The names of Poe, Irving, and Hawthorne have been so often connected without due discrimination, that it is imperative to consider here the actual relation between the three men. Inquiry might naturally be roused by the circumstance that, although Hawthorne has freely been likened to Irving in some quarters, and in others to Poe, the latter two are never supposed to hold anything in common. Indeed, they might aptly be cited in illustration of the widely opposed tendencies already developed in our brief national literature. Two things equal to the same thing are equal to each other; and if Poe and Irving were each equal to Hawthorne, there would be some similarity between them. But it is evident that they are not like quantities; and we must conclude that they have been unconsciously used by critics, in trying to find a unit of measure to gauge the greatest of the triad with.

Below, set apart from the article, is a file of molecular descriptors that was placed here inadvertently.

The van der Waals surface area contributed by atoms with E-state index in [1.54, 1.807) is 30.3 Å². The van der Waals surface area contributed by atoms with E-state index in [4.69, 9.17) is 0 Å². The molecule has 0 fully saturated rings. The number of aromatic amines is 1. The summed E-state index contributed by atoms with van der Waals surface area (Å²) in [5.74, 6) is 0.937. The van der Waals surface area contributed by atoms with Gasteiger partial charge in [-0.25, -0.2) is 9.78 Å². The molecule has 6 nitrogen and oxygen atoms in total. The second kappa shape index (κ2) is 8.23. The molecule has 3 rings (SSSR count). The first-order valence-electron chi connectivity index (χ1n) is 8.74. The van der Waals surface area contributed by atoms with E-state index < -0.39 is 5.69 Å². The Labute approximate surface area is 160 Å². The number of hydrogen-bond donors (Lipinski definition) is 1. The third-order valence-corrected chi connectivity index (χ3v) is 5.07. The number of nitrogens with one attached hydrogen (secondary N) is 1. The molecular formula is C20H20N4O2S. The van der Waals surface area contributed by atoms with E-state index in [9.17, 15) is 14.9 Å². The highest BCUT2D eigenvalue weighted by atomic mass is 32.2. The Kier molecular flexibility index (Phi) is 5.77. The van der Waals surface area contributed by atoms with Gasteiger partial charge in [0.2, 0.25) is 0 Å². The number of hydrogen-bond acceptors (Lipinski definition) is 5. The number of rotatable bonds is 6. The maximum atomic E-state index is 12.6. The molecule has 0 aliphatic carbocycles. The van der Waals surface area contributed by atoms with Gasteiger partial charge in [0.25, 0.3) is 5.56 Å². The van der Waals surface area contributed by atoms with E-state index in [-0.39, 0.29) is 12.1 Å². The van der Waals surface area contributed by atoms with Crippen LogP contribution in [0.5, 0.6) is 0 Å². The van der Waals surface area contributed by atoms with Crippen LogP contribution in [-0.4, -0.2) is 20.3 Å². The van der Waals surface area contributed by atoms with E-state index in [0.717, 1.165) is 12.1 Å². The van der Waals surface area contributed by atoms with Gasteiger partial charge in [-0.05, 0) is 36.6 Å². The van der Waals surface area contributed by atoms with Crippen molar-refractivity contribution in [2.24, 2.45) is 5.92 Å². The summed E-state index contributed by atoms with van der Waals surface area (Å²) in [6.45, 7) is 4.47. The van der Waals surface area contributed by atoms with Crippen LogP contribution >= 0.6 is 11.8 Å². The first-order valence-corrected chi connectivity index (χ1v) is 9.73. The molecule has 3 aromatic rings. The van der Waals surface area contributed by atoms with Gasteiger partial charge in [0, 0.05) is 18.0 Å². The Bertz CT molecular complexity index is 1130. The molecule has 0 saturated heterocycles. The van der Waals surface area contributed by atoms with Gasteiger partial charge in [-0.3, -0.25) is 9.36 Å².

Undoubtedly there are resemblances in Hawthorne to both Poe and Irving. Hawthorne and Irving represent a dignity and roundedness of diction which is one of the old-fashioned merits in English writing; and because they especially, among eminent authors of the century, have stood for this quality, they have been supposed to stand close together. But Irving’s speech is not so much an organic part of his genius as a preconceived method of expression which has a considerable share in modifying his thought. It is rather a manner than a style. On the other hand, it would be hard to find a style growing so naturally and strongly out of elemental attributes as Hawthorne’s, so deftly waiting upon the slightest movement of idea, at once disclosing and lightly veiling the informing thought — like the most delicate sculptured marble drapery. The radical differences of the two men were also obscured in the beginning by the fact that Hawthorne did not for some time exhibit that massive power of hewing out individual character which afterward had full swing in his romances, and by a certain kinship of fancy in his lighter efforts, with Irving’s. “The Art of Book–Making” and “The Mutability of Literature” are not far removed from some of Hawthorne’s conceits. And “The Vision of the Fountain” and “The Village Uncle” might have issued in their soft meditativeness from Geoffrey Crayon’s own repertory, except that they are moulded with a so much more subtile art than his, and with an instinct of proportion so much more sure. But even in the earlier tales, taken all together, Hawthorne ranks higher than Irving in the heraldry of genius: he has more quarterings in his shield. Not only does he excel the other in brief essay, depending only on endogenous forces, whereas Irving is always adorning his paragraphs with that herb-o’-grace, quotation, but he also greatly surpasses him in the construction of his stories; and finally, his psychological analysis and symbolic imagination place him beyond rivalry. It is a brilliant instance of the more ideal mind asserting its commanding power, by admirable achievements in the inferior styles — so that even in those he was at once ranked with the most famous practiser of them — and then quietly reaching out and grasping a higher order of truths, which no one had even thought of competing for. I suppose it is not assumed for a moment that “Wolfert’s Roost,” the “Tales of a Traveller,” the story of “Rip Van Winkle,” the “Legend of Sleepy Hollow,” and the picturesque but evanescent tales of “The Alhambra” can be brought into discussion on the same terms with Hawthorne’s romances, as works of art; and they assuredly cannot be as studies of character, for of this they have next to nothing. The only phases of character which Irving has any success in dealing with are those of credulity and prejudice. The legendary tendency of the two men has perhaps confused some readers. Both were lovers of association, and turned naturally to the past for materials: the New–Yorker found delightful sources of tradition or of ludicrous invention in the past of that city, where his family held a long-established and estimable footing; and the New–Englander, as we have seen, drew also through the channel of descent from the dark tarn of Puritan experience. But Irving turned his back upon everything else when he entered the tapestried chamber of the past, while Hawthorne sought that vantage-ground only to secure a more impressive view of humanity. There is one gift of Irving’s which won him an easier as well as a wider triumph than that which awaited Hawthorne; and this is his ability to take the simple story-teller’s tone, devoid of double meanings. Poe, also, had the passion for narrative in and for itself, but in him it was disturbed by a diseased mind, and resulted in a horrid fascination instead of cheerful attraction. Hawthorne, to be sure, possessed the gift of the raconteur; but in general he was at once seer and teller, and the higher exertions of his imagination were always in the peculiarly symbolic atmosphere we are wont to associate with him. Irving’s contented disposition in this regard is certainly very charming; there are often moods in which it is a great relief to turn to it; and he has in so far the advantage over the other two. He pitches for us the tone of average cultured minds in his time and locality; and in reading him we have a comfortable sense of reality, than which nothing in fiction is more reassuring. This is almost entirely absent from the spell with which Hawthorne holds us; and here, indeed, we touch the latter’s most decided limitation as a writer of fiction; for although his magnificently portrayed characters do not want reality, an atmosphere of ghostliness surrounds them, warning us that we must not look to find life there as we see it elsewhere. There is a Northern legend of a man who lay down to sleep, and a thin smoke was seen to issue from his nostrils, traverse the ground, cross a rivulet, and journey on, finally returning to the place whence it came. When he awoke, he described an imaginary excursion of his own, following exactly the course which the smoke had taken. This indirect contact might furnish a partially true type of Hawthorne’s mysterious intercourse with the world through his books.